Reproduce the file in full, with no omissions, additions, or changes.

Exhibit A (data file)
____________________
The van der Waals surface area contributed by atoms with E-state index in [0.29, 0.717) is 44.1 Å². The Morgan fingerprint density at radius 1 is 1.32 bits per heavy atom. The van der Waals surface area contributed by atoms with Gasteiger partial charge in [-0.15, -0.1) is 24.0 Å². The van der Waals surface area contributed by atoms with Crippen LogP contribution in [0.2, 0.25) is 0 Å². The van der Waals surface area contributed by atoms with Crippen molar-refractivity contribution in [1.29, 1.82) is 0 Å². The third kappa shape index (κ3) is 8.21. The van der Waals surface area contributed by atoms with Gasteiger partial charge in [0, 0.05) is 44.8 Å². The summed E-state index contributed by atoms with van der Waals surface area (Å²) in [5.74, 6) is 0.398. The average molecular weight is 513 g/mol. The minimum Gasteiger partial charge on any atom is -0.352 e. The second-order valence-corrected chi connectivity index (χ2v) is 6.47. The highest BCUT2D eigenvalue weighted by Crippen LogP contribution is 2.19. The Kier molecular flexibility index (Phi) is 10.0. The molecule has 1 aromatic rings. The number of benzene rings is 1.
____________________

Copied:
The van der Waals surface area contributed by atoms with E-state index in [0.29, 0.717) is 44.1 Å². The Morgan fingerprint density at radius 1 is 1.32 bits per heavy atom. The van der Waals surface area contributed by atoms with Gasteiger partial charge in [-0.15, -0.1) is 24.0 Å². The van der Waals surface area contributed by atoms with Crippen LogP contribution in [0.2, 0.25) is 0 Å². The van der Waals surface area contributed by atoms with Crippen molar-refractivity contribution in [1.29, 1.82) is 0 Å². The third kappa shape index (κ3) is 8.21. The van der Waals surface area contributed by atoms with Gasteiger partial charge in [0, 0.05) is 44.8 Å². The summed E-state index contributed by atoms with van der Waals surface area (Å²) in [5.74, 6) is 0.398. The average molecular weight is 513 g/mol. The minimum Gasteiger partial charge on any atom is -0.352 e. The second-order valence-corrected chi connectivity index (χ2v) is 6.47. The highest BCUT2D eigenvalue weighted by Crippen LogP contribution is 2.19. The Kier molecular flexibility index (Phi) is 10.0. The molecule has 1 aromatic rings. The number of benzene rings is 1.